Prosthetic limbs are a growing industry, which is advancing to be more sophisticated and detailed. The issue then arises with the cost when the prosthetic needs to be changed ever so often to accommodate growth and wear.
However, Open Bionics, a company that specialises in prosthetics has set out to create a quick and cheap option for a bionic hand. Which has lead to the company winning the Dyson Award for the prototype alone.
The CEO of Open Bionics, Joel Gibbard, says that in a matter of two days you would be able to print and assemble a custom fitting hand for about $3000, which in comparison to most prosthetics on the market is a major bargin.
The company has based its model on an open source, which will be available for everyone to use for free, only asking that any changes to the design also be made available for free, opening the market for various hobbyist and designs.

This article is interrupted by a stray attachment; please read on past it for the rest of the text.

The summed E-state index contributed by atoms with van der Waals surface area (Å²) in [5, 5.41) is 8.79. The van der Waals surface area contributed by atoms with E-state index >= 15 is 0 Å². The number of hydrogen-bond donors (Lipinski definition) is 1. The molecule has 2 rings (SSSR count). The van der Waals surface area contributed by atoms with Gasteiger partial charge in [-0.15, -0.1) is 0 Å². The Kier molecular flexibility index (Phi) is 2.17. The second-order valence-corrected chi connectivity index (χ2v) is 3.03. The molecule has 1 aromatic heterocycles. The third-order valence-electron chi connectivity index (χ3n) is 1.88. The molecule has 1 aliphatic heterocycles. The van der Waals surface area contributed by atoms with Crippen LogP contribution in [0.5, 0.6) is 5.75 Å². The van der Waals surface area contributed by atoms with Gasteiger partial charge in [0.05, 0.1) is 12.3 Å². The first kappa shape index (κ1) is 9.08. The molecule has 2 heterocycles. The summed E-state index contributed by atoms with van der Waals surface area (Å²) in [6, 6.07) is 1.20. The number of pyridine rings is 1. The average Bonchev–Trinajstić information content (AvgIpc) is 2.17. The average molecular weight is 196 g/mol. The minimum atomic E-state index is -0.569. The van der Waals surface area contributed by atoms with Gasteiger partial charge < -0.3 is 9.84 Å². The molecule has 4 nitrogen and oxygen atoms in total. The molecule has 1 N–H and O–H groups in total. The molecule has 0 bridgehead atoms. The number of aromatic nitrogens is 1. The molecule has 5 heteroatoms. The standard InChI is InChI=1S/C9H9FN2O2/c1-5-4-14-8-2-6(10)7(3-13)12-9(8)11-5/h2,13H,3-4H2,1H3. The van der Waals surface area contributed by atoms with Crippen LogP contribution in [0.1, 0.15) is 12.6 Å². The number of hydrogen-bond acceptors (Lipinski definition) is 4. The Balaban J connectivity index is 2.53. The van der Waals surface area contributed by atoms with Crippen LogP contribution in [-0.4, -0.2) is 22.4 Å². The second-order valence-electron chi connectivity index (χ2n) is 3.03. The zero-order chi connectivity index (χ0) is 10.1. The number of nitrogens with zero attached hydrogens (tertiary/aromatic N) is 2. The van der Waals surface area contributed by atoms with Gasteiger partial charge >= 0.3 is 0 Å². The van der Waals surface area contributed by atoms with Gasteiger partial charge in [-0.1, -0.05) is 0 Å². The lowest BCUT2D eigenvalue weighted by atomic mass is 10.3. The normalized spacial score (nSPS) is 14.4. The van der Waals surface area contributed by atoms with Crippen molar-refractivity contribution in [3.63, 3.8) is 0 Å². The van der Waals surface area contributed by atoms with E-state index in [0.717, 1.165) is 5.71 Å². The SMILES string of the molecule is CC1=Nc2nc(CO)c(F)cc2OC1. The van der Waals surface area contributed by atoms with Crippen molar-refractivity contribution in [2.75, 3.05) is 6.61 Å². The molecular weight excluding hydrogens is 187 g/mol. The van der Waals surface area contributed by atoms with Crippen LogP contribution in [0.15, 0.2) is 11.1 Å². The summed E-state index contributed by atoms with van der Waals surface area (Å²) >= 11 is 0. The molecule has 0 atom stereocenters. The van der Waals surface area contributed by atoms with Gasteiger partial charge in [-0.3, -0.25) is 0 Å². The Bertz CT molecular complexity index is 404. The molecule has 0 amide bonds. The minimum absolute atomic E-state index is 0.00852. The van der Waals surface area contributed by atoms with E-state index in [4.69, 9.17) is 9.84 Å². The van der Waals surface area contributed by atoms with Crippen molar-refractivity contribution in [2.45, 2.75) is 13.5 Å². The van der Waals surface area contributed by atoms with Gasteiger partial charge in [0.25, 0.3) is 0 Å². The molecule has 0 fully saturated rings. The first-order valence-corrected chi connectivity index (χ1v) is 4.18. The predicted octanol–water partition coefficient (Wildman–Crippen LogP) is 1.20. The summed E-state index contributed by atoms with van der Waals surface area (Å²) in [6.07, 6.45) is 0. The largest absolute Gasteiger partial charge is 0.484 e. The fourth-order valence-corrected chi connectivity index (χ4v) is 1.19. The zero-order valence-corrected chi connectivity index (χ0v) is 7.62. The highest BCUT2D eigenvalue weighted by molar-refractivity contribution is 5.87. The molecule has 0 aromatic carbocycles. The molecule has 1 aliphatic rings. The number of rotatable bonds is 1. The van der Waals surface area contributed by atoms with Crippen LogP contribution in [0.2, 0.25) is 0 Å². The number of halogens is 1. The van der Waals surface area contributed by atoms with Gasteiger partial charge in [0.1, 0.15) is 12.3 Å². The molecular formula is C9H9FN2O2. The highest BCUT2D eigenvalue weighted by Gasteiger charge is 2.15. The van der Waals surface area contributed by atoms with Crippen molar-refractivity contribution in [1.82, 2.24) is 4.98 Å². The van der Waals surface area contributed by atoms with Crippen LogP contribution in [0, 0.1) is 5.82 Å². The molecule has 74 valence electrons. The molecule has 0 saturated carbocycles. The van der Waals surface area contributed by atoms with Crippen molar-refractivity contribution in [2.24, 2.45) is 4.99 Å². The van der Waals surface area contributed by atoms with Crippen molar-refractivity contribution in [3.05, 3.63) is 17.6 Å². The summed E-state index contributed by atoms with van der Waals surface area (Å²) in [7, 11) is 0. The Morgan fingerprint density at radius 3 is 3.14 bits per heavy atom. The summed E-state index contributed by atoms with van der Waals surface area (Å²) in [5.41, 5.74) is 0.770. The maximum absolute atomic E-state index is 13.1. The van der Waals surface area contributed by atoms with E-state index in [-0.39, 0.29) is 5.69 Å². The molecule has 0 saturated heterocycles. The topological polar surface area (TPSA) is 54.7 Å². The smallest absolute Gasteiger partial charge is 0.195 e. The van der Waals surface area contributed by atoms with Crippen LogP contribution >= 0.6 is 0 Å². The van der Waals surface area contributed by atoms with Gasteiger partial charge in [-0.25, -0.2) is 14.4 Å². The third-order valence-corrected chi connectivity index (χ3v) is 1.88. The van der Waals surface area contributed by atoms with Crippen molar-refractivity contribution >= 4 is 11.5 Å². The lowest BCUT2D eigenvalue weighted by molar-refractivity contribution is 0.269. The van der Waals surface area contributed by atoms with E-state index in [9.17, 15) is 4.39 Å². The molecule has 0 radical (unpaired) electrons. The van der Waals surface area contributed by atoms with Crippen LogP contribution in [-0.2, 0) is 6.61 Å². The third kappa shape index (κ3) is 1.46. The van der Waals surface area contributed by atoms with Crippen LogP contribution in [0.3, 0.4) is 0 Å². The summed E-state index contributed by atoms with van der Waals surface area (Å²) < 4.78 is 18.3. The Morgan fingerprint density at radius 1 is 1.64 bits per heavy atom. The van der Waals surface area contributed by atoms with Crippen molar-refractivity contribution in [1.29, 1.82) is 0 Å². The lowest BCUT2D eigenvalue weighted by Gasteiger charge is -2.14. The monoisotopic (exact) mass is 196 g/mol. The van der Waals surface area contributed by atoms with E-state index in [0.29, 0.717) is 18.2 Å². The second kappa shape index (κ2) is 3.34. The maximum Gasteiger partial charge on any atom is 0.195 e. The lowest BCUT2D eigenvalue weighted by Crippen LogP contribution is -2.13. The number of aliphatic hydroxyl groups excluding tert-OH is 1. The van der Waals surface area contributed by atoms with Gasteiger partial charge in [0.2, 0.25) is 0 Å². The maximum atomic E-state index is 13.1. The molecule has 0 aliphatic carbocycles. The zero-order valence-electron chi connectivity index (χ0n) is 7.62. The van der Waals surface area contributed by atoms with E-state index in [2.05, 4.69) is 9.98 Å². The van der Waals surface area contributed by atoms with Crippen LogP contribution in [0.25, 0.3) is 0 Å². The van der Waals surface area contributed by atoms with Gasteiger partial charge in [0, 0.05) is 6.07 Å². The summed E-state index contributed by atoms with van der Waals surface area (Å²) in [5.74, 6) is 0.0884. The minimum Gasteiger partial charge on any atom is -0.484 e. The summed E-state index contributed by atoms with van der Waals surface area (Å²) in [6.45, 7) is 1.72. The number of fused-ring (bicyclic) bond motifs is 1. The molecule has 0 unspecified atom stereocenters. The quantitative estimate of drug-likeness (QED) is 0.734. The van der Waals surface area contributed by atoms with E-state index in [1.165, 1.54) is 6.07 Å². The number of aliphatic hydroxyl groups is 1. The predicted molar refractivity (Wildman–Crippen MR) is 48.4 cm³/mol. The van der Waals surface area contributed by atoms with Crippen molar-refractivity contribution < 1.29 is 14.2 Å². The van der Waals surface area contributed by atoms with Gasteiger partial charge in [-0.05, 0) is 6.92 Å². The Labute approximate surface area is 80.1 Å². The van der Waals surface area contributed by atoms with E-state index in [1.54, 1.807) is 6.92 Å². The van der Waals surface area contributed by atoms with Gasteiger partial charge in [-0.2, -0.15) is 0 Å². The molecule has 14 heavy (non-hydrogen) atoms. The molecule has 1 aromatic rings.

The device is modelled on the existing human skeleton. The hand is powered by muscle movements in the wearer's arm, which are then picked up by the electrodes in the skin.
Sensors are fitted to detect that something is moving towards the hand and limits are set on the strength to avoid damage to the object or the hand.
However, there are some limitations on the design, to create the lower price the company has had to use lower cost motors with lower overall strength, with tests being done to ensure everyday use is not impacted